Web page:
Update 1/11/2017: Lily sent out an official update announcing the shutdown of the company. The email reads:
The Adventure Comes to an End
Dear Lily community,
Antoine and Henry here from the Lily team. When Lily set out on the journey to create a flying camera over 3 years ago, we were determined to develop and deliver a product that would exceed your expectations.
In the past year, the Lily family has had many ups and downs. We have been delighted by the steady advancements in the quality of our product and have received great feedback from our Beta program. At the same time, we have been racing against a clock of ever-diminishing funds. Over the past few months, we have tried to secure financing in order to unlock our manufacturing line and ship our first units – but have been unable to do this. As a result, we are deeply saddened to say that we are planning to wind down the company and offer refunds to customers (details below).
We want to thank you for sticking with us and believing in us during this time. Our community was the drive that kept us going even as circumstances became more and more difficult. Your encouraging words through our forums and in your emails gave us hope and the energy we needed to keep fighting.
Before we sign off, we want to thank all the people who have worked at Lily, who have partnered with us, and who have invested in us. Thank you for giving your all, nights, weekends and holidays, in the effort to deliver a great product.
After so much hard work, we are sad to see this adventure come to an end. We are very sorry and disappointed that we will not be able to deliver your flying camera, and are incredibly grateful for your support as a pre-order customer. Thank you for believing in our vision and giving us the opportunity to get this far. We hope our contribution will help pave the way for the exciting future of our industry.
Antoine and Henry
Lily will be offering a refund to customers over the next 60 days. We will be initiating refunds to the payment card used for the original transaction (no action is required on your part; please allow 14 days for the refund to appear on your statement).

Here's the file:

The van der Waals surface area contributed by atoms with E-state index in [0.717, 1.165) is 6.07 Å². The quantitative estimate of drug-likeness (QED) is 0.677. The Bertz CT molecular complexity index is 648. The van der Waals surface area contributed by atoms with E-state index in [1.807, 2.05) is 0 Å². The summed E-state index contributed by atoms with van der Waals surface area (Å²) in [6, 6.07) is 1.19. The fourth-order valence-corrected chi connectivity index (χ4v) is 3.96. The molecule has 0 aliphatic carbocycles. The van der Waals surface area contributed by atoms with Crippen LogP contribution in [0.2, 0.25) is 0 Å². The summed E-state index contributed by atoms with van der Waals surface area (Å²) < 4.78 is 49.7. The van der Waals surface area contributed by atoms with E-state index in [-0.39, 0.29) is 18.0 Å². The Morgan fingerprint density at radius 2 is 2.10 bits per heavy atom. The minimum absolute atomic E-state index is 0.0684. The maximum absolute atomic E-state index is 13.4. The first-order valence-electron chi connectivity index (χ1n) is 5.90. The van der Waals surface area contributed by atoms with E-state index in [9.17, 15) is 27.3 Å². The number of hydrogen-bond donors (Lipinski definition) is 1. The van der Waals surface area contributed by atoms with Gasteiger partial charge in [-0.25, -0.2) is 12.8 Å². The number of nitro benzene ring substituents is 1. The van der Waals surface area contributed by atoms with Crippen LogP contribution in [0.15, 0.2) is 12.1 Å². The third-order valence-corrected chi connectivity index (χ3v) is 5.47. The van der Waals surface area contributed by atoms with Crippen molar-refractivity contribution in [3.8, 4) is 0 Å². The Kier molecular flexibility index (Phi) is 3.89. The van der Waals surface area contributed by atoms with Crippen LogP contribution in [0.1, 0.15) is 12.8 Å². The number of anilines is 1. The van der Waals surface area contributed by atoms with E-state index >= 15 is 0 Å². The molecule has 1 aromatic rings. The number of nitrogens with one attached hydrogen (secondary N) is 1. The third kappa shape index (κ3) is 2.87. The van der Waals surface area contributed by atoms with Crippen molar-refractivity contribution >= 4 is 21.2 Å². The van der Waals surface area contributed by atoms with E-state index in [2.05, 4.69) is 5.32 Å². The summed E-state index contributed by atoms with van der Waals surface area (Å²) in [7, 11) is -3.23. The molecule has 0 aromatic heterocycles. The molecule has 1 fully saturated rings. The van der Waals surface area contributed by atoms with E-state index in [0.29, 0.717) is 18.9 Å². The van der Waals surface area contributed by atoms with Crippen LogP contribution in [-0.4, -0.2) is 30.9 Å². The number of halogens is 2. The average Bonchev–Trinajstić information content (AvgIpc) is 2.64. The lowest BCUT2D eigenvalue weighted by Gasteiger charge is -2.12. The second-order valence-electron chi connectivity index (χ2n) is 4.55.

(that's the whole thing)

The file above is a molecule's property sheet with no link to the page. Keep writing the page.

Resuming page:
It was May 2015 when consumers (and the press) went mad for Lily, a waterproof and compact drone for the selfie-crazed. The company, founded by UC Berkeley students Antoine Balaresque and Henry Bradlow, received millions of dollars in pre-orders. Oddly enough, customers have yet to receive their promised Lily drone — nearly two years since pre-orders opened.
First reported by DroningON, Lily could be nearing collapse. The company first raised concern with its failed shipping deadlines, pushing each new shipping date months forward. Lily was exceptional at providing pre-order customers with company and product updates but nothing has been posted on the company website since mid-December.
To further the suspicion, neither company or drone was present at the Consumer Electronics Show. CES is a huge opportunity for budding startups like Lily. It’s the perfect event to display upcoming products to hundreds of press outlets, but according to the official CES exhibitor list, Lily was absent. That’s a red flag.
The company is somewhat active on social media — one of the latest Tweets posted in December suggested the Lily drone would ship later that month (and until 2017). Customers on Lily’s Facebook page (which has been dark since October) have raised questions, and some are even requesting refunds. One disgruntled customer went as far as knocking on the company’s door in San Francisco, but Lily refused to show a physical product and demonstration. That’s weird. You’d think by now something would be taking flight (enough to show an eager customer). Furthermore, Lily’s Instagram account has become a cesspool of enraged customers. The last posting (13 weeks ago) is filled with refund and contact requests in the comments.
In addition to the lack of product updates, Lily has no open positions as of today. There are a couple employees that, to my lack of knowledge, have left or have been fired as late as December, but the majority of the team is still there.
In December, there was speculation that Snapchat was looking to acquire Lily. Why? Perhaps Snapchat wants in the consumer drone craze; the company has already launched its own hardware product, Spectacles. A simple and portable drone like Lily is likely of interest to the company. Business Insider reports no deals are on the table right now.
As for Lily drone alternatives, you’re somewhat in luck. It’s not waterproof, but DJI’s Mavic Pro is a foldable quadcopter capable fo 4K video. The drone is extremely portable (about the size of a water bottle) and can automatically follow moving subjects. Simplebotics has full coverage on the Mavic Pro here.
I’ve reached out to Lily’s media contact for questions but there’s been no response yet. Simplebotics has daily updates on Twitter @simplebotics, so please follow us for the latest news. If you’re one of the early customers wanting a refund, you can reach out Lily support via email here. There’s no guarantee of a refund — many customers have complained about the lack of support from the company. Emails sent out suggest it could take 90 days for a refund to be issued. That sucks.